PostPosted: Fri Mar 02, 2018 7:14 pm    Post subject: Reply with quote

Rik,

Thanks very much for your reply! I've been trying for some time to find a good resource to learn about photographing at higher magnifications that I can easily achieve with reversed lenses and bellows and such. I thought I was alone in the wilderness until I found this site, which seems to have multiple versions of all the answers to questions I've had.

I realize that the burrs in the photo I attached are kind of big, but it's an image I made to compare to the results I could get with a macro lens, to convince myself that I wasn't imagining the softness in the Meiji image. The subjects I'm after will nicely fill a 24x36 sensor at 5x-10x.

It seems that folks on this site are fond of both Nikon and Mitutoyo 10x infinity objectives. Do you have any advice about which to pursue? Is the Mitutoyo's optical quality significantly better than that of the Nikon, or is one mostly paying for the additional working room?

And do you have any experience using a modern Nikkor 70-200 f/4 zoom as a tube lens? It's something I happen to own, and I know folks seem to say that using a zoom in this application is a crap shoot. If I decide to look for a 200mm prime, how important is the optical quality? Is an old 200 f/4 AI in reasonable condition going to work without being the limiting factor optically?

Thanks again, to you and all the folks sharing their expertise on this forum!

Milton
_________________
Milton Trimitsis
Back to top
View user's profile Send private message Visit poster's website
Lou Jost



Joined: 04 Sep 2015
Posts: 2303
Location: Ecuador

PostPosted: Fri Mar 02, 2018 7:23 pm    Post subject: Reply with quote

I can help answer the question about Nikon tube lenses. I just tested a bunch of them, and a few hours ago I gave a short partial summary of the results here:
http://www.photomacrography.net/forum/viewtopic.php?t=36640&highlight=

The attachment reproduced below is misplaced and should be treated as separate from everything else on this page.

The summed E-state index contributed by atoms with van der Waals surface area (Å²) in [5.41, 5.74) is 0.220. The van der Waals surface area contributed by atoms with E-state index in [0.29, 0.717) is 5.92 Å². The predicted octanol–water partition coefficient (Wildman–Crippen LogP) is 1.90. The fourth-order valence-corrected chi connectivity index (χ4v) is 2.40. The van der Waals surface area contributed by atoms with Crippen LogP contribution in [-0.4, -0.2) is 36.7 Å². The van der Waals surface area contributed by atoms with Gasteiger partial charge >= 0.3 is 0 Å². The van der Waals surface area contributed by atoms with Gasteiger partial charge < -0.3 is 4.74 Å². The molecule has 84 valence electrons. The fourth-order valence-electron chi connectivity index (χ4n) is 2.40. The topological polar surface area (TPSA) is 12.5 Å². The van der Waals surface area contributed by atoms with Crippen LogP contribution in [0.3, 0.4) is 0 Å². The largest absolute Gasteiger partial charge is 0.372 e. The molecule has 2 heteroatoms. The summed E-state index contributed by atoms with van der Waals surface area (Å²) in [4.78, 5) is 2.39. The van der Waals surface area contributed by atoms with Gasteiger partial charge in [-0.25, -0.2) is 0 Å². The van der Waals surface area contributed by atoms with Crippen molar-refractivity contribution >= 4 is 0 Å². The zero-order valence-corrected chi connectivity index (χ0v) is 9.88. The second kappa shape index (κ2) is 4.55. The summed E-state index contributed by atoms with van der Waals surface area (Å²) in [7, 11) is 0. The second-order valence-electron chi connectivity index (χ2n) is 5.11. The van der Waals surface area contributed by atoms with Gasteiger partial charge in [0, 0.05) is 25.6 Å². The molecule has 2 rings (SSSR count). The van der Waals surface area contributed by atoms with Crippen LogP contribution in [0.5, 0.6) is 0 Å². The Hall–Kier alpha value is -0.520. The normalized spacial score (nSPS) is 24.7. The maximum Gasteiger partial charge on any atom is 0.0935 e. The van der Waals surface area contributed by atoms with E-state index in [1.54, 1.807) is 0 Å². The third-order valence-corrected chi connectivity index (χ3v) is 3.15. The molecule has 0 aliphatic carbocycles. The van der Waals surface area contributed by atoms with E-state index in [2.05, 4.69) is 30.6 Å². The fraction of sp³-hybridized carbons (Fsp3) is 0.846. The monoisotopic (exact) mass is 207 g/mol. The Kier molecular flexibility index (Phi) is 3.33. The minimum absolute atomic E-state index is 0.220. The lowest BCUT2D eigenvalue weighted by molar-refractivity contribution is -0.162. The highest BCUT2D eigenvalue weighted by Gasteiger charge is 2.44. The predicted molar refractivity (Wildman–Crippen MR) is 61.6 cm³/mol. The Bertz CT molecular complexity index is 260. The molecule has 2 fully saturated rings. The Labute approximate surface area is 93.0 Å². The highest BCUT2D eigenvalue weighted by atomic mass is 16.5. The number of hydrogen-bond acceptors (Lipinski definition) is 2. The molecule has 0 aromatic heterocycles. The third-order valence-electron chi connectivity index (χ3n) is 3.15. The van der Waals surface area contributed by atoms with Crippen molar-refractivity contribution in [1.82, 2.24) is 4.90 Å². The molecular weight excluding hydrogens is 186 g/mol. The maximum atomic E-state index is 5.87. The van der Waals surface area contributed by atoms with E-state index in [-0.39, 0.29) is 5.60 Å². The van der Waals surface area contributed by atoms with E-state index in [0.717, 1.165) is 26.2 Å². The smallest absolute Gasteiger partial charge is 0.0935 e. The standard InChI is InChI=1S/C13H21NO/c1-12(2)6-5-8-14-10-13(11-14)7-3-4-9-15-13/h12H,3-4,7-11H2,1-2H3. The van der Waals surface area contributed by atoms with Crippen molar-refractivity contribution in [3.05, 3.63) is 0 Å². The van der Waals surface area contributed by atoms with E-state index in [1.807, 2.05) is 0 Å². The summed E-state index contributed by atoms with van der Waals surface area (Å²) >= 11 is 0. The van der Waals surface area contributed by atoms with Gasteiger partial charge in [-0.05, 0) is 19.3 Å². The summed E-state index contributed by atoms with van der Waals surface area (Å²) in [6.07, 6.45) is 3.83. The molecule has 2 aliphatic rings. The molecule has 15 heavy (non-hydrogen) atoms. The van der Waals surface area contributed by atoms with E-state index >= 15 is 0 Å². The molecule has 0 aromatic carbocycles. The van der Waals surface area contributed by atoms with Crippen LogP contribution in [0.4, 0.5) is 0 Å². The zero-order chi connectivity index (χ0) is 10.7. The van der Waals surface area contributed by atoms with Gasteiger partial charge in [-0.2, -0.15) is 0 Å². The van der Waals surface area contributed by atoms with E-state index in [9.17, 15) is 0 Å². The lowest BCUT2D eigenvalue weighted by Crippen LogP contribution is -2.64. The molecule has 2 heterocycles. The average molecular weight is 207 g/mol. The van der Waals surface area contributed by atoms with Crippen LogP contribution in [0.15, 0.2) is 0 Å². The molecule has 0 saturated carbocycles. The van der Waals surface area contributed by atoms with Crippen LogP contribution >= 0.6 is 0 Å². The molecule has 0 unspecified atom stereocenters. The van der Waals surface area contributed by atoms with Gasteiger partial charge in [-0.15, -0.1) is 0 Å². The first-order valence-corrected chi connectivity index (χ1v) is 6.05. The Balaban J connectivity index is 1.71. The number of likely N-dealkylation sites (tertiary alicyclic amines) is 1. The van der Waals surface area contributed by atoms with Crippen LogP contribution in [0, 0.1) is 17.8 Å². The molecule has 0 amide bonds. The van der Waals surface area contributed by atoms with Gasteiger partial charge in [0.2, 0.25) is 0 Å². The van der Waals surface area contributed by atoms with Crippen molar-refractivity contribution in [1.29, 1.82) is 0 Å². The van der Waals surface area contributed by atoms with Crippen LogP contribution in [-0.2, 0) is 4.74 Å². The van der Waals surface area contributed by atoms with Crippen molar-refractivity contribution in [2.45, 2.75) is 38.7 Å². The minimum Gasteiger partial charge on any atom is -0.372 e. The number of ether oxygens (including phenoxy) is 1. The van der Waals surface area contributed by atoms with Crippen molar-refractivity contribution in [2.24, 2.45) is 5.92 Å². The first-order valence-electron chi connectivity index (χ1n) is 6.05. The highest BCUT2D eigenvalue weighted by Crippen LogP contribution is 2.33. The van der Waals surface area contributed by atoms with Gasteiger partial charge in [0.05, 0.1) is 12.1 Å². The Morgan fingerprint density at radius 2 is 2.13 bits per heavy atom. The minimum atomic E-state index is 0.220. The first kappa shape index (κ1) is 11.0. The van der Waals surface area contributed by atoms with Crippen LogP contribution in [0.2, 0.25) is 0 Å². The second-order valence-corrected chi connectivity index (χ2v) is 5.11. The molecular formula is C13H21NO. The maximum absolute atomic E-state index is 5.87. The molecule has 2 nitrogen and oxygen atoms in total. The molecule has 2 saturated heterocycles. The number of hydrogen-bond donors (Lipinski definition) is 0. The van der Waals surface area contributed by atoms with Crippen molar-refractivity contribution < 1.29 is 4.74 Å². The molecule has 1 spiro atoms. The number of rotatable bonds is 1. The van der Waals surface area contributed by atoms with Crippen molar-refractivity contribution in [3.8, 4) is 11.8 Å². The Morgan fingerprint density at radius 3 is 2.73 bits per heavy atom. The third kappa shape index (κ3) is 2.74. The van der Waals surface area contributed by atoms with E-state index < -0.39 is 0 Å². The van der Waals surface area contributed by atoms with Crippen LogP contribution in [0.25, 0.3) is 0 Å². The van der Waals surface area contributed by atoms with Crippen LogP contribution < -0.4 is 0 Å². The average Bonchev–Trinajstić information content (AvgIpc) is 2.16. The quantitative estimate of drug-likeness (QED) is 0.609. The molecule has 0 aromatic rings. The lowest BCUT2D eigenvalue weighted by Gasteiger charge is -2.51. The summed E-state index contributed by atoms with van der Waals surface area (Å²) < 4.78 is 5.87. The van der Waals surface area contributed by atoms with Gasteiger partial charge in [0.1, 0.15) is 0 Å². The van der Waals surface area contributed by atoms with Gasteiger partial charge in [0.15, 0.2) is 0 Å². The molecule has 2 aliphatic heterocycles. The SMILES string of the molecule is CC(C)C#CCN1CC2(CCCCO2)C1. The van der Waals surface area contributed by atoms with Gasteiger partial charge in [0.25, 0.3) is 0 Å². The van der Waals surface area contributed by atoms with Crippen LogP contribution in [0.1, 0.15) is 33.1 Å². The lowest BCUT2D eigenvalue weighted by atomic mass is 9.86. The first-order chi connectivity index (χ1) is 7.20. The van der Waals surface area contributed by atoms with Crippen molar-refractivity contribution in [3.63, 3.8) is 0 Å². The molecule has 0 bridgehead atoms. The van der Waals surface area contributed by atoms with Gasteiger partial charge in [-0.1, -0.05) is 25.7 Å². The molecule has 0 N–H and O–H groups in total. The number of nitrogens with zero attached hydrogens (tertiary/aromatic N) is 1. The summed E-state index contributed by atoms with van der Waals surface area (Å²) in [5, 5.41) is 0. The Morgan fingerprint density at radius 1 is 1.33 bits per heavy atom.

As my time permits I'll put example shots there. Short answer is that a cheap Nikon 200 f4 is good enough for APS, but you need to be a bit careful in your choices for full frame sensor. Most objectives don't fill a full frame sensor either, so you need to be careful with that too.
_________________
Lou Jost
www.ecomingafoundation.wordpress.com
www.loujost.com
Back to top
View user's profile Send private message Visit poster's website
Trimitsis



Joined: 05 Jun 2014
Posts: 4
Location: United States

PostPosted: Fri Mar 02, 2018 7:40 pm    Post subject: Reply with quote

Lou,

Thanks for your note. I had found your earlier thread about testing tube lenses, but I didn't realize that you had posted some of the conclusions. It sounds like it's at least worth giving my 70-200 f/4 ED a test before hunting for a new-to-me 200mm prime. I look forward to seeing your full results.

Milton
_________________
Milton Trimitsis
Back to top
View user's profile Send private message Visit poster's website
Lou Jost



Joined: 04 Sep 2015
Posts: 2303
Location: Ecuador

PostPosted: Fri Mar 02, 2018 9:08 pm    Post subject: Reply with quote

Yes, it is worth trying what you have. I suspect you will get a bit of vignetting in the corners of FF though. Robert O'Toole's recommendation of a Sigma Life-Size Attachment is also worth taking; I have one on the way but it won't get here for a while, so I could not test it, but Robert found it to be better than anything else he had tried.
_________________
Lou Jost
www.ecomingafoundation.wordpress.com
www.loujost.com
Back to top
View user's profile Send private message Visit poster's website
rjlittlefield
Site Admin


Joined: 01 Aug 2006
Posts: 18860
Location: Richland, Washington State, USA

PostPosted: Sat Mar 03, 2018 7:06 pm    Post subject: Reply with quote

Trimitsis wrote:
It seems that folks on this site are fond of both Nikon and Mitutoyo 10x infinity objectives. Do you have any advice about which to pursue? Is the Mitutoyo's optical quality significantly better than that of the Nikon, or is one mostly paying for the additional working room?

The major difference in image quality is that the Mitutoyo's have much less longitudinal CA. With the Nikons, it's pretty much guaranteed that you will get blue/purple color casts in dark areas next to light ones, when working with 3D subjects. See the examples at http://www.photomacrography.net/forum/viewtopic.php?p=147672#147672 .

That said, even the least expensive of the Nikon objectives can still produce high quality images. See for example Blowfly at 5X using Nikon CFI BE 10X .

That was done on an APS-C sensor, but because of the short tube lens (100 mm focal length) the frame width at subject was still 4.46 mm, equivalent to 8.07X on a 36 mm sensor. Coverage on full-frame at 10X should be no problem.

--Rik
Back to top
View user's profile Send private message Visit poster's website
Display posts from previous:   
Post new topic   Reply to topic    www.photomacrography.net Forum Index -> Beginners Micro All times are GMT - 7 Hours
Page 1 of 1

 
Jump to:  
You cannot post new topics in this forum
You cannot reply to topics in this forum
You cannot edit your posts in this forum
You cannot delete your posts in this forum
You cannot vote in polls in this forum


Powered by phpBB © 2001, 2005 phpBB Group